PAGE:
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Primality test

Index Primality test

A primality test is an algorithm for determining whether an input number is prime. [1]

85 relations: AC0, Adleman–Pomerance–Rumely primality test, Agrawal's conjecture, AKS primality test, Algorithm, Analytic number theory, Baillie–PSW primality test, Big O notation, Carl Pomerance, Carmichael number, Charles E. Leiserson, Clifford Stein, Co-NP, Composite number, Computational complexity theory, Coprime integers, Counterexample, Cryptography, Deterministic algorithm, Divisibility rule, Elliptic curve primality, Euler pseudoprime, Factorization, Fermat primality test, Fermat's little theorem, Fibonacci number, Fibonacci polynomials, Frobenius pseudoprime, Gary Miller (computer scientist), Generalized Riemann hypothesis, George B. Purdy, Greatest common divisor, Integer factorization, Introduction to Algorithms, Jacobi symbol, John Selfridge, Journal of Computer and System Sciences, L (complexity), Leonard Adleman, Lucas primality test, Lucas pseudoprime, Lucas sequence, Manindra Agrawal, Mathematics, Miller–Rabin primality test, Modular arithmetic, Multiplicative order, NC (complexity), Neeraj Kayal, Nitin Saxena, ..., NP (complexity), P (complexity), P-complete, Pocklington primality test, Primality certificate, Prime number, Primitive root modulo n, Primorial, Probable prime, Proth's theorem, Pseudocode, Pseudoprime, Quantum computing, Randomized algorithm, Recursion, Remainder, Richard Crandall, Ron Rivest, RP (complexity), RSA (cryptosystem), Sample space, Samuel S. Wagstaff Jr., Shor's algorithm, Sieve of Eratosthenes, Solovay–Strassen primality test, Sophie Germain prime, Springer Science+Business Media, Strong pseudoprime, The Art of Computer Programming, Thomas H. Cormen, Time complexity, Trial division, Vaughan Pratt, Wilson's theorem, ZPP (complexity). Expand index (35 more) »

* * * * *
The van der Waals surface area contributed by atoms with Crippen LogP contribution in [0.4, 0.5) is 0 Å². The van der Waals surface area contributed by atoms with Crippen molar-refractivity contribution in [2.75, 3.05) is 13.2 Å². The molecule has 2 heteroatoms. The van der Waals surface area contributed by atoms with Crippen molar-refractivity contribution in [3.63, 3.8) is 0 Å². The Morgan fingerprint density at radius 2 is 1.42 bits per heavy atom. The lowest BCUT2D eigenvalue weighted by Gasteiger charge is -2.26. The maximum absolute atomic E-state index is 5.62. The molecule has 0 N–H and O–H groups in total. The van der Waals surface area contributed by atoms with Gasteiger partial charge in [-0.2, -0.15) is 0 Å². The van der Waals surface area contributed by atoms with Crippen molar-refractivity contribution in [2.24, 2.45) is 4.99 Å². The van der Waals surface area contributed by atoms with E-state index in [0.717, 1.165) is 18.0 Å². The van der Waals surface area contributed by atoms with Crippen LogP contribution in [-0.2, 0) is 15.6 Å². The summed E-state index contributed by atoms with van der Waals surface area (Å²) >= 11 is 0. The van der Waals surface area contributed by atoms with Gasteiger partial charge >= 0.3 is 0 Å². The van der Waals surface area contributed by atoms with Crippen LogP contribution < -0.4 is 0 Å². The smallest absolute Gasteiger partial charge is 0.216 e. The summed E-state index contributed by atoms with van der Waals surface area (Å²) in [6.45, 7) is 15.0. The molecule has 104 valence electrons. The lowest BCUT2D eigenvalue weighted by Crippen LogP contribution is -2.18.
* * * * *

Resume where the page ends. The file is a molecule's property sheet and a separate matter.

AC0 is a complexity class used in circuit complexity.

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Adleman–Pomerance–Rumely primality test

In computational number theory, the Adleman–Pomerance–Rumely primality test is an algorithm for determining whether a number is prime.

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Agrawal's conjecture

In number theory, Agrawal's conjecture, due to Manindra Agrawal in 2002, forms the basis for the cyclotomic AKS test.